Those of you who saw one of my early posts about my 3D Printer Pen may remember a web-like creation that sat on the wall of my studio space. It formed the beginnings of my venture into the world of 3D modelling with my printing pen. Whilst searching for a way to refine the wings of the insects that I was producing I felt that experimenting with the web again could provide me with the answers that I was looking for.
Surprisingly the web survived a change of studio and handling the folded mass of plastic web gave the sculpture a new dimension. It was no longer ‘just’ a sculptural piece, it was much more tactile and (to my surprise) soft – much like nylon hair. I felt a greater bond with the piece because of this new level it had accrued.
I wanted to get my web back up on the studio wall but, even if I could get it in the same positioning as before, why settle for having the web on only one surface? For “A spider’s web is not, as the poet says, drapery“(Bachelard, 2014); and much like the spider will set about building a bigger and better web after theirs is swept away, I elected to build bigger and better, to use as much of the studio space that I could and really push the limitations of both pen and what I knew of drawing.
I started to work in one corner of my large studio space in order to spread out, as if I needed to claim more of the room than I needed. This corner of the room I was using was situated at the end of the room that confronted an unwary viewer or passerby as they entered my studio.
Initially my new web took up the left hand corner of the space, trailing from window to wall and eventually to the floor. As Bachelard said, “A corner that is ‘lived in’ tends to reject and restrain“(Bachelard, 2014) and I wanted this corner to be very much lived in and inhabited by my web. I did notice a spider scuttle off and hide as I started ‘construction’ of this web – it would be interesting to see natural and made made webs combine!
Bachelard caters for my continued interest in the discomfort of the viewer around my work in ‘The Poetics of Space‘:
“The thatched cottage becomes a fortified dwelling for the recluse who must learn to conquer fear within its walls“(Bachelard, 2014)
Imagine, if you will, that the thatched cottage or house symbol translates into a metaphor for the studio space. This ‘house’ is meant to be a safe refuge for those that inhabit it, a place in which we feel comfortable. One description one the subject of the house in particular by Bachelard, of which I am extremely fond decribes the ‘house’ as “an instrument with which to confront the cosmos“(Bachelard, 2014). The ‘house’ (or in our case studio) should provide a safe refuge; for me as an artist and any outsiders it provides shelter from the elements in the most literal sense but as an artist it provides an area in which I feel safe to make work. I am free to conquer this new way of making work that is still in its infancy, in this corner I am not shy about making mistakes because I know that all will be well in the safety of the ‘house’.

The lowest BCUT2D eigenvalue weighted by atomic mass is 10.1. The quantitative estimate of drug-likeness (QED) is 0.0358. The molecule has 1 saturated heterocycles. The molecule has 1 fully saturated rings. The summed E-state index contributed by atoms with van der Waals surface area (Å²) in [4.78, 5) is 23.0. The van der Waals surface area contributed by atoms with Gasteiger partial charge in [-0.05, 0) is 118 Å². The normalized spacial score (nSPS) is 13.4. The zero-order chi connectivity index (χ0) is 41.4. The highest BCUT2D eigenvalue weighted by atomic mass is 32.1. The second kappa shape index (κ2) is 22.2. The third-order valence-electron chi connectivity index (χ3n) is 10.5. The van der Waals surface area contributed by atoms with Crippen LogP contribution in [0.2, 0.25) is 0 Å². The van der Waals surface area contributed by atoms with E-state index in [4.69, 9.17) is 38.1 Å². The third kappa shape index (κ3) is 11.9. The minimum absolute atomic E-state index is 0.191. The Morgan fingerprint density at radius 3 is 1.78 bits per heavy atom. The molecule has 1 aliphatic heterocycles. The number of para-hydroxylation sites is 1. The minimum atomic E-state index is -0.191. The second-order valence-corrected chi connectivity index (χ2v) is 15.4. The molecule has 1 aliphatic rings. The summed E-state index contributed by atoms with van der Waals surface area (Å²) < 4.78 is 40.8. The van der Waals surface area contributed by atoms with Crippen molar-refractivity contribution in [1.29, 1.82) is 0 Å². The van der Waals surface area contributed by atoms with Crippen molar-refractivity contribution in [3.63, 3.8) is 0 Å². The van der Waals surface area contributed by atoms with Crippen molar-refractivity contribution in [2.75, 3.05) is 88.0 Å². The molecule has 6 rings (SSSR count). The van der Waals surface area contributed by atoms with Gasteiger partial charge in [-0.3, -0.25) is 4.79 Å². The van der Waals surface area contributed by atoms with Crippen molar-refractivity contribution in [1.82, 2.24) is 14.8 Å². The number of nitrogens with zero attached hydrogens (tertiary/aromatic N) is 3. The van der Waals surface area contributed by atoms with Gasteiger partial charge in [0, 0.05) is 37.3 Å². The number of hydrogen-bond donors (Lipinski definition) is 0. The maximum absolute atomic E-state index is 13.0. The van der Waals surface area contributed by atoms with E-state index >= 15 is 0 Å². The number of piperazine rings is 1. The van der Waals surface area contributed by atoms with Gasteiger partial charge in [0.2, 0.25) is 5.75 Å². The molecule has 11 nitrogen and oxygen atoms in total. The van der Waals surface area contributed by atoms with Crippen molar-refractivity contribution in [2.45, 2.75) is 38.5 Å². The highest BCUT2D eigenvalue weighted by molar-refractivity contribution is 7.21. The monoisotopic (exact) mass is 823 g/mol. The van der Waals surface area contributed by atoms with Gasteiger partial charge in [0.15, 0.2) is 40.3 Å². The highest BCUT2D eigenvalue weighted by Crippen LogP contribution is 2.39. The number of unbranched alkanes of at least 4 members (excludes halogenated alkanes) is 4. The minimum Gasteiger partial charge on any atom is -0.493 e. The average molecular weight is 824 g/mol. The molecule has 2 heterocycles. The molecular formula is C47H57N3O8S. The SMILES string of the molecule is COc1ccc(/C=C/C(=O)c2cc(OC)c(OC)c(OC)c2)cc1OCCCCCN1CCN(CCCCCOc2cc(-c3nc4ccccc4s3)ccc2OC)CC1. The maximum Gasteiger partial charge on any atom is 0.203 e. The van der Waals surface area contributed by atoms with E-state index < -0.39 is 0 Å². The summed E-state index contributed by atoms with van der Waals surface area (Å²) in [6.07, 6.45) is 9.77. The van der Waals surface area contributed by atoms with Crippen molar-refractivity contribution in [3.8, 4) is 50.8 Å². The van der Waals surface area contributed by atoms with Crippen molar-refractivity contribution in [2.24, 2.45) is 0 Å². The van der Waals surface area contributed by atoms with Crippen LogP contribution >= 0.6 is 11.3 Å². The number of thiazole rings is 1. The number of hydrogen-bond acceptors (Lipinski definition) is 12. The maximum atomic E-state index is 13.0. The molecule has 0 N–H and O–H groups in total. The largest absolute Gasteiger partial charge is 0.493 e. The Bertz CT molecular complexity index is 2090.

I wanted my ‘webbed corner’ to be expansive and of corners Bachelard says:
“Every corner in a house, every angle in a room, every inch of secluded space in which we like to hide, or withdraw into ourselves, is a symbol of solitude for the imagination“(Bachelard, 2014).
As the studio is effectively ‘my house’ it provides me with a safe refuge for making work but for outsiders looking in I am offering my space as a safe haven on a level of trust. Surely promising protection from outdoors for the them to be then confronted with my artwork, let alone a web, must be of some discomfort to them for the artwork and web are a product of my solitude and imagination – it is my dwelling and not theirs. Perhaps their own ‘house’ would be differently furnished and it must be very alien to them.
So then perhaps is it that my artwork should be inviting to any viewers that may find themselves in my studio? Should it be alluring, contrasting against the harshness of the corner? After all in a corner “the grace of a curve is an invitation to remain“(Bachelard, 2014). Much like a real web, my own web should entrap the viewer and capture their imagination. My work should offer the viewer some connection that will in turn allow them to travel to their own idyllic ‘home’.
To take a step away from the theory, if I may; this particular piece has been dogged with difficulty in its recording. The individual strands that make up my web are so fine that it is almost impossible to capture in a photo. I have only been successful in getting photos from densely populated bits of web when shot against a light or dark background. I do feel that this is very unfortunate. Using differing quality cameras did not seem to aid me much either. As you can see from the ‘map’ below, the web covers a large area of the studio that is not apparent in photographs.
This does, however, give an extra aspect to the work in that those who might not see that the web spans a good few metres of the studio may walk right into it and become tangled. It is that thought, of a disgruntled (and uninvited) visitor tangled in a plastic web and this final Bachelard quote that I shall leave you with (until next time):
“Even in this prison, there is peace. In these angles and corners, the dreamer would appear to enjoy the repose that divides the being and non-being“(Bachelard, 2014).
Bachelard, G. (2014) The Poetics of space. London, United Kingdom: Penguin Group (USA).